Review: Optoma HD131Xe Projector
OPTOMA HD131XE SPECIAL FEATURES 2: 3D Capabilities, Audio
3D Performance - HD131Xe Projector
First things first, the HD131Xe, out of the box is 3D ready, but you won’t be able to run 3D until you have some 3D glasses.
And you have two ways to go. Like most DLP projectors, the Optoma HD131Xe supports DLP-Link, which was the standard from TI, for doing 3D on DLP projectors. But time brings change, and these days, the trend is to RF (radio frequency) glasses, that are lighter than the traditional DLP-Link glasses, typically brighter, and with slightly better contrast.
All you need to do, though to get started would be to buy a couple of pair of the DLP-link glasses. They can be had from 3rd party suppliers from less than $30 a pair. Those that are rechargeable tend to cost more than those using button type batteries.
That will get you into the 3D game. Want to do better? Then it’s time to go with the optional 3D emitter, and the new RF, and rechargeable glasses.
Here are the numbers for Optoma’s better solution for the HD131Xe:
3D Glasses: BG-ZF2100GLS RF, and Rechargeable: $99 MSRP
3D Emitter: BG-BC100B 3D RF Emitter: $49 MSRP
Sorry, I can’t tell you for sure what lower cost 3rd party 3D glasses might work with the emitter, at this time, but there should be some. If I find out, I will update.
Expect better performance overall, if you go with the RF glasses, and a more comfortable experience as well.
So, how is the 3D on this projector? Now that’s a question I’m not yet prepared to answer either, but I will provide some guidance.
Overall, I’m not a fan of DLP-Link solutions, every time I see an alternative, it’s typically brighter and better looking, but I haven’t viewed 3D with this projector. (They didn’t send the glasses!) The good news is that this week (it’s Dec. 18, 2013) Optoma is going to ship me the emitter and the new glasses, so there definitely will be an update.
I did, however, get to play with the emitter and the newer glasses when I reviewed the not too different HD25-LV projector this past summer. The HD25-LV is roughly $500 more, but it’s mostly extra features, rather than brighter…
I found the 3D to be very good on the HD25-LV and would expect a repeat performance with the HD131Xe projector. Optoma’s new solution seems to be crosstalk free (unless there’s cross-talk inherent in the content itself), which is about what we should expect with most single chip DLP projectors (the advantage of the speed of the DLP mirrors). Overall, the 3D image was fairly bright, allowing for movie viewing easily at 100″ diagonal (the HD25-LV and this HD181-LV are very close in terms of brightness).
Pushing out to my maximum 124″ diagonal I found 3D just a bit too dim for my taste, for I am more like friends and family in this regard. Enthusiasts will often suffer too dim a 3D solution, because they are really into other aspects of the projector. But, with friends and family, I’ve found “I’d rather watch in 2D, this is too dark” to be a familiar cry. I’m with them. I want, no insist, that my 3D be adequately bright. So, depending on how you feel about brightness, you should be happy (with a typical 1.3 gain screen) with screen sizes for 3D from a maximum of about 130″ diagonal, if you aren’t critical, to being pretty satisfied at 110″ diagonal or less.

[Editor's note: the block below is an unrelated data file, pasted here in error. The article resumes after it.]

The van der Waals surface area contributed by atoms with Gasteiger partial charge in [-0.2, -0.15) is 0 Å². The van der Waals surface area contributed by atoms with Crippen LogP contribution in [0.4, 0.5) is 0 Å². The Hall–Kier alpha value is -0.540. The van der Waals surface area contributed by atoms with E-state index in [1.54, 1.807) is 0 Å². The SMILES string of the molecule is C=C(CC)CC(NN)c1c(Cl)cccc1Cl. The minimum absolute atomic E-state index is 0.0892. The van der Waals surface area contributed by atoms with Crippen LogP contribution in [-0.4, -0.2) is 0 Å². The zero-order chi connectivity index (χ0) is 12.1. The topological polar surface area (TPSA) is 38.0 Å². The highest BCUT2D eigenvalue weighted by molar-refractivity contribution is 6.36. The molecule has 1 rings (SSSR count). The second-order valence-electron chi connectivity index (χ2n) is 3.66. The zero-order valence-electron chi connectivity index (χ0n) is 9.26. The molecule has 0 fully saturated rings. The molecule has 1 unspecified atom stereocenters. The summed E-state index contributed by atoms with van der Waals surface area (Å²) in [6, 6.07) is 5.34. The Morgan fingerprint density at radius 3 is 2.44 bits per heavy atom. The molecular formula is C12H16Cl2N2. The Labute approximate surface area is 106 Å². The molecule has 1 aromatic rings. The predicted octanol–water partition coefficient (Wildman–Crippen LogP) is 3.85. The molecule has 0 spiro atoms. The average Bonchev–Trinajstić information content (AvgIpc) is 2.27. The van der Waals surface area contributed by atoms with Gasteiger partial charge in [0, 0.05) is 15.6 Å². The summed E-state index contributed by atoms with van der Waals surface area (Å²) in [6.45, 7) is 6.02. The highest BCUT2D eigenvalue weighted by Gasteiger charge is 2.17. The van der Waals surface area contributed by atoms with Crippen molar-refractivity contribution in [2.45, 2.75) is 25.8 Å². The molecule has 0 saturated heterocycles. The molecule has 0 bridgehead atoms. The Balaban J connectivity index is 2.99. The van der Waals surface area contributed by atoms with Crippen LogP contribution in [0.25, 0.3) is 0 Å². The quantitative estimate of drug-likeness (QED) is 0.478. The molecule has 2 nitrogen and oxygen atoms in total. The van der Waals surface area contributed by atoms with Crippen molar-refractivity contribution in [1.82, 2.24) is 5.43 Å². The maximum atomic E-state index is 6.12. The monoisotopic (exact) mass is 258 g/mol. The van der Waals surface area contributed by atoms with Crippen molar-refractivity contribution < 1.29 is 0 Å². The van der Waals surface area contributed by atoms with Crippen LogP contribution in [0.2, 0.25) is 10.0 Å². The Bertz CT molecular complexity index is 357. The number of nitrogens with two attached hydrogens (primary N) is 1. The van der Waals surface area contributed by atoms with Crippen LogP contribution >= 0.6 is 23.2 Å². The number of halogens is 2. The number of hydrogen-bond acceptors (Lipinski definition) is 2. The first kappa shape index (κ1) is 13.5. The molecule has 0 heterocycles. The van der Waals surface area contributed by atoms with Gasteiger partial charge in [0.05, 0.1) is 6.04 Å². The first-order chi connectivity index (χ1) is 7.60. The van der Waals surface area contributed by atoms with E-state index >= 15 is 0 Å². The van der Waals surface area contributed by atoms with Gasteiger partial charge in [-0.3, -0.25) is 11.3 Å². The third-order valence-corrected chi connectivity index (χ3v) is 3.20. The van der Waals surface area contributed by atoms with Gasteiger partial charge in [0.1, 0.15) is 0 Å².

Don’t forget, expect the RF glasses to give you a visibly brighter 3D image.
HD131Xe Projector: Audio
The HD131Xe has a 10 watt sound system built in. Ok, no deep bass of course, but it will do a respectable job in a typical family room type setup. It’s fine for your average TV, but, it’s just not going to blow you away on action flicks.
It’s a good thing to have some decent sound built in. It makes it more practical for those backyard, family movie nights in the summer, or to take the HD131Xe with you on vacation.
And there’s another fringe benefit. The HD131Xe is really a cross-over projector. It’s got much of its design from portable business projectors. In the business world or classroom having some decent sound is often a requirement for presentations. Well, no problem, this projector sound wise does a lot better than most portable projectors, many of which only have a pair of one or two watt speakers. The point being, the sound system also allows you to use the HD131Xe for non-home uses such as formal presentations.
One note. The projector likes to put up the Muted speaker icon in the upper right corner when you set the volume control to 0. If you are using a surround sound system, you would want to turn off the sound. So, the trick, so you don’t have to stare at that speaker icon, is to go into the audio menu and turn Internal Speaker to off. No more icon!
All considered, the sound is pretty respectable, for a built-in speaker. Try to do better though. Even the least expensive HTIB (home theater in a box) surround sound systems be they $99 or $199, are a dramatic improvement. Those systems all have sub-woofers, so you can have some of that ” rock the house” bass. Keep that in mind for a better home theater experience!
You May Also Like
BenQ HT3050 Home Theater Projector Review
JVC DLA-RS600U, X950R Home Theater Projector Review
Epson PowerLite Home Cinema 1440 Projector Review
Sony VPL-VW665ES 4K Home Theater Projector Review
Epson EX7240 Pro Portable Projector Review
AAXA P700 HD Pocket LED Projector Review
Check out our 2015 Holiday Projector Shopping Guides
BenQ MX631ST Short Throw Projector Review